by Mark W. Everson, Former IRS Commissioner; alliantgroup Vice Chairman
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- The Senate Finance Committee this week voted to advance Daniel Werfel’s nomination to become IRS commissioner.
- The nomination process comes amid fierce debate over the agency’s $80 billion in funding.
- The bipartisan committee vote was the final step before a full Senate vote for confirmation.
The Senate Finance Committee this week voted to advance Daniel Werfel’s nomination to become IRS commissioner amid fierce debate over the agency’s $80 billion in funding.
Following a confirmation hearing on Feb. 15, the bipartisan committee vote was the final step before a full Senate vote for confirmation.
Senate Finance Committee Chair Ron Wyden, D-Ore., said Werfel’s February testimony demonstrated he’s a “rule follower” who will work with “both sides of the Committee.”
“He’s going to go through, I believe, in a matter of weeks,” said Mark Everson, a former IRS commissioner and current vice chairman at alliantgroup, noting there is support from both sides of the aisle.
“There’s a great deal of contention about the proper role of the IRS and tax administration in terms of its role on wealth distribution and a host of other issues,” he said. “But there’s agreement that you need a competent, accountable commissioner running this vital organ of government — and Danny Werfel is that person.”
Prior to Werfel’s role at Boston Consulting Group, he served President Barack Obama and President George W. Bush as the IRS acting commissioner and Office of Management and Budget controller.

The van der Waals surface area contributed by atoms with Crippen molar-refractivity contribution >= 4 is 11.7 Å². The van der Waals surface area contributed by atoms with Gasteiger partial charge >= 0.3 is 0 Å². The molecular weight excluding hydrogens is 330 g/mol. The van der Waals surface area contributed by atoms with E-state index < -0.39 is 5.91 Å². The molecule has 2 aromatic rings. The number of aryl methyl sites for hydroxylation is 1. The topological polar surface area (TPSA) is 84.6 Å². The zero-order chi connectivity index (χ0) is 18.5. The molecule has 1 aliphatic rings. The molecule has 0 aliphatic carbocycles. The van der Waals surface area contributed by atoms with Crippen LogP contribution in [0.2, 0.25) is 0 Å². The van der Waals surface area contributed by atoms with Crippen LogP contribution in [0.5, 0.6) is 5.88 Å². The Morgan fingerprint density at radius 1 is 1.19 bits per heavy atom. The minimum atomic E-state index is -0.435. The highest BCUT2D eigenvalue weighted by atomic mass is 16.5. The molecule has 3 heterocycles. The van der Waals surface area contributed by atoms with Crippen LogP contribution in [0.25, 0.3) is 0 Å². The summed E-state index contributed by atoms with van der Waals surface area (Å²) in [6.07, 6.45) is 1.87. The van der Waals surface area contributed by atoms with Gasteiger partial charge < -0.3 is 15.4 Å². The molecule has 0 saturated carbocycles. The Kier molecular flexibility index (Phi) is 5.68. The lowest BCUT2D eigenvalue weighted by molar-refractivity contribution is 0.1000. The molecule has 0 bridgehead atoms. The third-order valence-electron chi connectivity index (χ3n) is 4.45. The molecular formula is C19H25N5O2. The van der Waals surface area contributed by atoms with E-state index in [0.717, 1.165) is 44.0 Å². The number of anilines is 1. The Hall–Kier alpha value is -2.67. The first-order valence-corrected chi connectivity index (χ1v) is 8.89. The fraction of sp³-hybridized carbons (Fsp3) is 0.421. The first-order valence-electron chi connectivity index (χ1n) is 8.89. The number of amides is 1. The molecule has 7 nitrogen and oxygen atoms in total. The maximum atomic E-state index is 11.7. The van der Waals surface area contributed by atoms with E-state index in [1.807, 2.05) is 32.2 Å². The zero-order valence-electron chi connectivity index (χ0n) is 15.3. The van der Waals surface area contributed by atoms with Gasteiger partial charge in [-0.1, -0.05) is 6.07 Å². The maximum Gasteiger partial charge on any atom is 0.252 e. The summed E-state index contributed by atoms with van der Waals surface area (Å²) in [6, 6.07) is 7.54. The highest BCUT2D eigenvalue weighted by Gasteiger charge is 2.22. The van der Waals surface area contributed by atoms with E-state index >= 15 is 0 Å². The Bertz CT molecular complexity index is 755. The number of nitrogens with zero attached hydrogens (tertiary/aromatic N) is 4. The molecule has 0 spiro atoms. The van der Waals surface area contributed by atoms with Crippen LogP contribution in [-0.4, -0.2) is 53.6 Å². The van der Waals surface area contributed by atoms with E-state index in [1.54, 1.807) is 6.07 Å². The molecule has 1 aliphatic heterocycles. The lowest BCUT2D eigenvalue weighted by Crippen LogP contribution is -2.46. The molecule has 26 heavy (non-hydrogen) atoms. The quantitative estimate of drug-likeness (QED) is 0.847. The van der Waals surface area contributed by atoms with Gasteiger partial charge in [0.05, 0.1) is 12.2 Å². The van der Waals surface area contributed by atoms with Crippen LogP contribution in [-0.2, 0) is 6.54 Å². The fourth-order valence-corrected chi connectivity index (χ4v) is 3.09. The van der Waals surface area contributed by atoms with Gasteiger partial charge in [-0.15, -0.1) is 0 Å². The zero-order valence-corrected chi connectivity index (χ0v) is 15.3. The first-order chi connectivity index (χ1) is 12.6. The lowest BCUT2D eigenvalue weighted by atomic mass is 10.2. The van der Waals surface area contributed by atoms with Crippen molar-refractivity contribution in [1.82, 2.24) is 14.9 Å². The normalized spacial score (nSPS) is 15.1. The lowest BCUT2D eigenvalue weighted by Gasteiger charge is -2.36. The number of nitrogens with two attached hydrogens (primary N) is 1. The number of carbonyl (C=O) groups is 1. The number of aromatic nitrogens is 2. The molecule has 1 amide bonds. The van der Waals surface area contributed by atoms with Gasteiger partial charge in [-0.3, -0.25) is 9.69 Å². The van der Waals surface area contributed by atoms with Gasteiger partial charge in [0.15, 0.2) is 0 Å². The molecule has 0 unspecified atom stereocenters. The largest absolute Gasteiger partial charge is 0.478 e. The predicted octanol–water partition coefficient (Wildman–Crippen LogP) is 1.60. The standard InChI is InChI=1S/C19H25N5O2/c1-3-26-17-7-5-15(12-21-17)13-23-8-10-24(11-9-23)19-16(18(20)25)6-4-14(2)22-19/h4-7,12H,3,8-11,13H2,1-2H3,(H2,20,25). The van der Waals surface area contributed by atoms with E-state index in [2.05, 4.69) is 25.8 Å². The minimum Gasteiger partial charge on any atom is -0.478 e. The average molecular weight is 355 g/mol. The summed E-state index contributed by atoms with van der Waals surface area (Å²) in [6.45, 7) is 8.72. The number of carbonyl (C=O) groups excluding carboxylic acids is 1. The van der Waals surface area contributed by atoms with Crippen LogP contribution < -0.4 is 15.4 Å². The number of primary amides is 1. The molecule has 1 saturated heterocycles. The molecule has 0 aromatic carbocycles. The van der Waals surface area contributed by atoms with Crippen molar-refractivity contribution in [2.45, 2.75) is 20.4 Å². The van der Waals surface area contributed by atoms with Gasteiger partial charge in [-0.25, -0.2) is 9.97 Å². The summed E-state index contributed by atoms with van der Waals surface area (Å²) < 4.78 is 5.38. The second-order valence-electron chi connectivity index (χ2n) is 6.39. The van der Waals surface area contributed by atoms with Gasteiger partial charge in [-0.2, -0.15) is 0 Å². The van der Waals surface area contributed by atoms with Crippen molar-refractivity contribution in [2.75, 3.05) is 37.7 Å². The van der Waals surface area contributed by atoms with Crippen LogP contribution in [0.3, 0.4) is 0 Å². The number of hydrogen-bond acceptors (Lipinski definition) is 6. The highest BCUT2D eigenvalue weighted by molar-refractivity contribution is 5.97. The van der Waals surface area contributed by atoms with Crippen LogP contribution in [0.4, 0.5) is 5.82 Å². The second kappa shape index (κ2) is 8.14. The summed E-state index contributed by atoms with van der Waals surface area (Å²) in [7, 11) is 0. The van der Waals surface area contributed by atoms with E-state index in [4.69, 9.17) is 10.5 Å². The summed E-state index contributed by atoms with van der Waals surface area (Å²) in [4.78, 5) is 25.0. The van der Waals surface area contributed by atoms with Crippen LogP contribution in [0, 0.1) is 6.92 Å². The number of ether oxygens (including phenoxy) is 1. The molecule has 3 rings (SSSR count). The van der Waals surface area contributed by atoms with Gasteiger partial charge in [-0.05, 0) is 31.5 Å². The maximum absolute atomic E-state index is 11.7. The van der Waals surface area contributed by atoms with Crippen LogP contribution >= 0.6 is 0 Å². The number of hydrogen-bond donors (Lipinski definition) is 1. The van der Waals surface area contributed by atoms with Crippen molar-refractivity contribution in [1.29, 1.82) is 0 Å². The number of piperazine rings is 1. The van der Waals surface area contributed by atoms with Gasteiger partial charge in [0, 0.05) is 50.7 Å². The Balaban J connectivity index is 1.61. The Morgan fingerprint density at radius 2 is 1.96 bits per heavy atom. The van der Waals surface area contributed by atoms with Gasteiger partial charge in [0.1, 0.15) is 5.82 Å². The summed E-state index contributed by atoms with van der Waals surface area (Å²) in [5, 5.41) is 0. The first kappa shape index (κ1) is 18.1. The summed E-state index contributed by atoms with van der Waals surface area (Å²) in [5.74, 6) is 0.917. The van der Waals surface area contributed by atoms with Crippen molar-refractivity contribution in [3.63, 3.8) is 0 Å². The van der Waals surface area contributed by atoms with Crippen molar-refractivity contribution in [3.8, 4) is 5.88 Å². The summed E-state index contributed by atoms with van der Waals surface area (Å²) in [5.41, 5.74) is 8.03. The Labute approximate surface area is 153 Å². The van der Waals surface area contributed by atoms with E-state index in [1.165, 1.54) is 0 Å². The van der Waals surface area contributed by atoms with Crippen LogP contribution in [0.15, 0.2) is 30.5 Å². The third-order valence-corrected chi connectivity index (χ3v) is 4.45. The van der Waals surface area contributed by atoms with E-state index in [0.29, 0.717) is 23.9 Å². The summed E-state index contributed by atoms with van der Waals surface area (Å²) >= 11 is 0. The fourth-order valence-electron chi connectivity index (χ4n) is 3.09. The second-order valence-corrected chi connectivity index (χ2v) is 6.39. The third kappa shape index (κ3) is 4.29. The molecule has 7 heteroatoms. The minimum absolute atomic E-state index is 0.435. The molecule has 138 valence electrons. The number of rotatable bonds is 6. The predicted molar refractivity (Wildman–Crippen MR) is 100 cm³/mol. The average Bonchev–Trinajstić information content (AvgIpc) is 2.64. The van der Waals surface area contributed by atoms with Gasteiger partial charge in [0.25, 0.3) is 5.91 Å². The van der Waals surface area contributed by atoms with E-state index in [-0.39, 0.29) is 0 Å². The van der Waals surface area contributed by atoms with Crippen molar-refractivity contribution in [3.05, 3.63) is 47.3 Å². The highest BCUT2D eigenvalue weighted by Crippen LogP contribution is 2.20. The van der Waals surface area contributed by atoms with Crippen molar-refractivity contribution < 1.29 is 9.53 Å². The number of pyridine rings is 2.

Oversight of IRS funding is a priority for Republicans
The Senate Finance Committee vote comes amid continued scrutiny of the $80 billion in IRS funding allocated in August through the Inflation Reduction Act.
After months of disapproval, House Republicans in January voted to rescind the funding. But without support from the Democrat-controlled Senate or the White House, the bill was largely seen as political messaging.
And a group of House Republicans in January revisited the Fair Tax Act, which aimed to replace certain federal levies with a national sales tax and to decentralize the IRS. But policy experts say the fair tax has never been a mainstream idea.
In February, the Republican-led House Ways and Means Committee shared oversight priorities, with the $80 billion IRS funding “at the top of the list,” according to chairman Jason Smith, R-Mo.
Meanwhile, the IRS missed the six-month deadline to submit a plan for the funding on Feb. 17, as requested by Treasury Secretary Janet Yellen in August. Her priorities focused on taxpayer service, such as clearing the backlog of unprocessed tax returns, boosting customer service, overhauling technology and hiring workers.
Sen. John Cornyn, R-Texas, on Thursday spoke about the missed deadline during his opening statement, noting that it’s “not inspiring when it comes to regaining the confidence of the American people.”
However, Everson believes the delay is an intentional choice from the agency.
“It would only muddy the waters because it would potentially give rise to another round of questions for the nominee,” he said.